Consumer Guide Album
Beyoncé: Renaissance [Parkwood Entertainment/Columbia, 2022]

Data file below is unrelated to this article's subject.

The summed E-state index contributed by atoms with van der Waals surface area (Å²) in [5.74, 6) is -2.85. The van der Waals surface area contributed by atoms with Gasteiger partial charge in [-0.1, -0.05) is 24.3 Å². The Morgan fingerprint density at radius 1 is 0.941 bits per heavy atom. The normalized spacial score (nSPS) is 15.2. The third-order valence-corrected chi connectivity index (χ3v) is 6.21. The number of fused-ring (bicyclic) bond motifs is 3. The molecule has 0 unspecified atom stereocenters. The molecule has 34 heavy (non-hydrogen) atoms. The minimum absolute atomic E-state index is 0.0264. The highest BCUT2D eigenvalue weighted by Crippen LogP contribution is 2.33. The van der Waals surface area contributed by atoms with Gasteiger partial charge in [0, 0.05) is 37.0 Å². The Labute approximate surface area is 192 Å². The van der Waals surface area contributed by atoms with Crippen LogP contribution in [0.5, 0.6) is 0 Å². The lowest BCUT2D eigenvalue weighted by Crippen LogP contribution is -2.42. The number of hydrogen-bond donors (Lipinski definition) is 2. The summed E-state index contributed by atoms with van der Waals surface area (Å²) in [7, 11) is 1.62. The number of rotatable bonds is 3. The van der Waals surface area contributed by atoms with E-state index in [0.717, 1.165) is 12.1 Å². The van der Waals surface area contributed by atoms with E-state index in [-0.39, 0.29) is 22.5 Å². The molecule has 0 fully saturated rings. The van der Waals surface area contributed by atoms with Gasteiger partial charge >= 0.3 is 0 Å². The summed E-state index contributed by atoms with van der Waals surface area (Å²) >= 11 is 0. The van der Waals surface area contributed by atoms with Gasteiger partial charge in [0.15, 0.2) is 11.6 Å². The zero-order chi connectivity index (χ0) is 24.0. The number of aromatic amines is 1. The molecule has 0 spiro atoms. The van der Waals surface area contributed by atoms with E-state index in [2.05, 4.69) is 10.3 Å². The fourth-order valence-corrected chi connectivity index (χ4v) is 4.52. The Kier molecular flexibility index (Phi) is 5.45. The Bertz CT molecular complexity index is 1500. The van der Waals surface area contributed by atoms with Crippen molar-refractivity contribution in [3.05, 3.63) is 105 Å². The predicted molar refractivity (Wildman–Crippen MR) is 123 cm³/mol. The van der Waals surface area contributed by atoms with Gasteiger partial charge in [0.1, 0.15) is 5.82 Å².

I first heard the album of the year on a clogged Merritt Parkway in the rented Corolla that conveyed my family to our overdue vacation on the Connecticut shore. By the time I'd bought it at the Westbrook Wal-Mart two days later ("What's a CD?" the clerk asked), the Bluetooth-enabled car stereo version had sufficed to knock me out, and not because I instantly grokked its range of reference to the queer-identified dance effects my daughter hipped me to. I'd just had my spirits lifted nonstop by one shrewdly differentiated pop smash after another, and back in New York it connected even louder on a real sound system. Despite one that begins "I just fell in love/And I just quit my job" and stray references to "45" and "Karens just turned into terrorists," this is not a conventionally political album. It's Beyoncé as the "sexy bitch" and super-rich Basquiat owner she is, buttressed by an array of house, rap, and disco legends both cult and famed who add crucial flavor here and there--I've never enjoyed Grace Jones more. Erotically explicit, knowledgeable, and felt, with "Plastic Off the Sofa" as lubricious a married sex song as you could hope to hear, it's clearly designed as an antidote to pandemic weariness and historic despair. "Have you ever had fun like this?" Bey asks. She recommends it, and believes her finest album will generate that precious gift big-time.